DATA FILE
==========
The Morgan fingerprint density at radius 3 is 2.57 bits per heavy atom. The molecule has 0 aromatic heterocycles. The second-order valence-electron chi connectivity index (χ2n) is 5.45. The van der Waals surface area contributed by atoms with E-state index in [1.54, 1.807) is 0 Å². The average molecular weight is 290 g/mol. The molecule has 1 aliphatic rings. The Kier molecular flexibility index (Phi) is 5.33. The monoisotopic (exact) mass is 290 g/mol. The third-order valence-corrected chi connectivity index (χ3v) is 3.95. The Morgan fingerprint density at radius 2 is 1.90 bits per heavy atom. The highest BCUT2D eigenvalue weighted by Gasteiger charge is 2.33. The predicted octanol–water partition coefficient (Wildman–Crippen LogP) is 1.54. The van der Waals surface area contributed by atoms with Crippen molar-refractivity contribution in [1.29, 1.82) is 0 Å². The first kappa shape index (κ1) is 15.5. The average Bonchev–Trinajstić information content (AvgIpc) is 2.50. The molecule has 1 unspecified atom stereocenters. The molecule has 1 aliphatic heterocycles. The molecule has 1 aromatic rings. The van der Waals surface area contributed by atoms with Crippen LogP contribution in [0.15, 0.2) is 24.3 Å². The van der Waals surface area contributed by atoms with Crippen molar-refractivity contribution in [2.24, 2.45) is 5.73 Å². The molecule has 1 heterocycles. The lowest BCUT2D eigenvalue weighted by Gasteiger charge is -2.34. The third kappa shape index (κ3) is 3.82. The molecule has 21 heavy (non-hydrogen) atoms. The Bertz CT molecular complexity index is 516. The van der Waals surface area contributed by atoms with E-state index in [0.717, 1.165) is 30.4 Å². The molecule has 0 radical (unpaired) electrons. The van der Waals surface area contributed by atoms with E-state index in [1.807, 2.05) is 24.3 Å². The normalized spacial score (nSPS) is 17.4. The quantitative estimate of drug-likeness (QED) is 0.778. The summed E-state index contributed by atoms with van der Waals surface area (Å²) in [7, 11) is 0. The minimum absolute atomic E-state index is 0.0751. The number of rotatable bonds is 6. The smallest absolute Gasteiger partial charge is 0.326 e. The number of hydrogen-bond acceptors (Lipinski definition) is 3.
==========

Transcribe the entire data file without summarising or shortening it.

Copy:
The Morgan fingerprint density at radius 3 is 2.57 bits per heavy atom. The molecule has 0 aromatic heterocycles. The second-order valence-electron chi connectivity index (χ2n) is 5.45. The van der Waals surface area contributed by atoms with E-state index in [1.54, 1.807) is 0 Å². The average molecular weight is 290 g/mol. The molecule has 1 aliphatic rings. The Kier molecular flexibility index (Phi) is 5.33. The monoisotopic (exact) mass is 290 g/mol. The third-order valence-corrected chi connectivity index (χ3v) is 3.95. The Morgan fingerprint density at radius 2 is 1.90 bits per heavy atom. The highest BCUT2D eigenvalue weighted by Gasteiger charge is 2.33. The predicted octanol–water partition coefficient (Wildman–Crippen LogP) is 1.54. The van der Waals surface area contributed by atoms with Crippen molar-refractivity contribution in [1.29, 1.82) is 0 Å². The first kappa shape index (κ1) is 15.5. The average Bonchev–Trinajstić information content (AvgIpc) is 2.50. The molecule has 1 unspecified atom stereocenters. The molecule has 1 aliphatic heterocycles. The molecule has 1 aromatic rings. The van der Waals surface area contributed by atoms with Crippen LogP contribution in [0.15, 0.2) is 24.3 Å². The van der Waals surface area contributed by atoms with Crippen molar-refractivity contribution in [2.24, 2.45) is 5.73 Å². The molecule has 1 heterocycles. The lowest BCUT2D eigenvalue weighted by Gasteiger charge is -2.34. The third kappa shape index (κ3) is 3.82. The molecule has 21 heavy (non-hydrogen) atoms. The Bertz CT molecular complexity index is 516. The van der Waals surface area contributed by atoms with E-state index in [0.717, 1.165) is 30.4 Å². The molecule has 0 radical (unpaired) electrons. The van der Waals surface area contributed by atoms with E-state index in [1.807, 2.05) is 24.3 Å². The normalized spacial score (nSPS) is 17.4. The quantitative estimate of drug-likeness (QED) is 0.778. The summed E-state index contributed by atoms with van der Waals surface area (Å²) in [7, 11) is 0. The minimum absolute atomic E-state index is 0.0751. The number of rotatable bonds is 6. The smallest absolute Gasteiger partial charge is 0.326 e. The number of hydrogen-bond acceptors (Lipinski definition) is 3.